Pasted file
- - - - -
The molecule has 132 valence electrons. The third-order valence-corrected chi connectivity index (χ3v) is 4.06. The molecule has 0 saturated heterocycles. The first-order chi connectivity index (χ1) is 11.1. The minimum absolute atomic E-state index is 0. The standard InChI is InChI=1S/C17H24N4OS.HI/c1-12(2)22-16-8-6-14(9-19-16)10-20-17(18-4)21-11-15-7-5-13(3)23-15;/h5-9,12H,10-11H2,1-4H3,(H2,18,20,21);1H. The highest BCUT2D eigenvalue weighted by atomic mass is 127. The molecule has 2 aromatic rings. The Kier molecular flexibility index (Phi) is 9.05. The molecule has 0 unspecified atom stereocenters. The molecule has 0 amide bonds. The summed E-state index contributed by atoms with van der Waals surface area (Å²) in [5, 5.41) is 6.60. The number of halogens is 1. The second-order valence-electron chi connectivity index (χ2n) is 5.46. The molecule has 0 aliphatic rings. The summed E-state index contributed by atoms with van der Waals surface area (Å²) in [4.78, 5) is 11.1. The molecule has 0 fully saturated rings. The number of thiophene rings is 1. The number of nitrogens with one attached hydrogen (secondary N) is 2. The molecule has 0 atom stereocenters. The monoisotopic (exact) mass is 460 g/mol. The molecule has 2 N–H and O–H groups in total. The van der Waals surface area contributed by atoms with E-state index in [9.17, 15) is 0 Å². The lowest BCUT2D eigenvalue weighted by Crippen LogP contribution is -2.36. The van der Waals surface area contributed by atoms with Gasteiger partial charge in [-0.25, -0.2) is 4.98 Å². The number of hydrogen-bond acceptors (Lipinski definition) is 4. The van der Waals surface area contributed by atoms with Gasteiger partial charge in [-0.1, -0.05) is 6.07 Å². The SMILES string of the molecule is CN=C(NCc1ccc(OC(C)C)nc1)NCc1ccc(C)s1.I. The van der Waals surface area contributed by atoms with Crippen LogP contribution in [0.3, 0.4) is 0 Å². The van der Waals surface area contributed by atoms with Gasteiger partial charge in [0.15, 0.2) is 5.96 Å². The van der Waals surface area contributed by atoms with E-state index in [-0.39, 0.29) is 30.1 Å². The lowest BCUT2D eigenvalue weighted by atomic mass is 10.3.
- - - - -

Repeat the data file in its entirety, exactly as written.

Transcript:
The molecule has 132 valence electrons. The third-order valence-corrected chi connectivity index (χ3v) is 4.06. The molecule has 0 saturated heterocycles. The first-order chi connectivity index (χ1) is 11.1. The minimum absolute atomic E-state index is 0. The standard InChI is InChI=1S/C17H24N4OS.HI/c1-12(2)22-16-8-6-14(9-19-16)10-20-17(18-4)21-11-15-7-5-13(3)23-15;/h5-9,12H,10-11H2,1-4H3,(H2,18,20,21);1H. The highest BCUT2D eigenvalue weighted by atomic mass is 127. The molecule has 2 aromatic rings. The Kier molecular flexibility index (Phi) is 9.05. The molecule has 0 unspecified atom stereocenters. The molecule has 0 amide bonds. The summed E-state index contributed by atoms with van der Waals surface area (Å²) in [5, 5.41) is 6.60. The number of halogens is 1. The second-order valence-electron chi connectivity index (χ2n) is 5.46. The molecule has 0 aliphatic rings. The summed E-state index contributed by atoms with van der Waals surface area (Å²) in [4.78, 5) is 11.1. The molecule has 0 fully saturated rings. The number of thiophene rings is 1. The number of nitrogens with one attached hydrogen (secondary N) is 2. The molecule has 0 atom stereocenters. The monoisotopic (exact) mass is 460 g/mol. The molecule has 2 N–H and O–H groups in total. The van der Waals surface area contributed by atoms with E-state index in [9.17, 15) is 0 Å². The lowest BCUT2D eigenvalue weighted by Crippen LogP contribution is -2.36. The van der Waals surface area contributed by atoms with Gasteiger partial charge in [-0.25, -0.2) is 4.98 Å². The number of hydrogen-bond acceptors (Lipinski definition) is 4. The van der Waals surface area contributed by atoms with Gasteiger partial charge in [-0.1, -0.05) is 6.07 Å². The SMILES string of the molecule is CN=C(NCc1ccc(OC(C)C)nc1)NCc1ccc(C)s1.I. The van der Waals surface area contributed by atoms with Crippen LogP contribution in [0.3, 0.4) is 0 Å². The van der Waals surface area contributed by atoms with Gasteiger partial charge in [0.15, 0.2) is 5.96 Å². The van der Waals surface area contributed by atoms with E-state index in [-0.39, 0.29) is 30.1 Å². The lowest BCUT2D eigenvalue weighted by atomic mass is 10.3.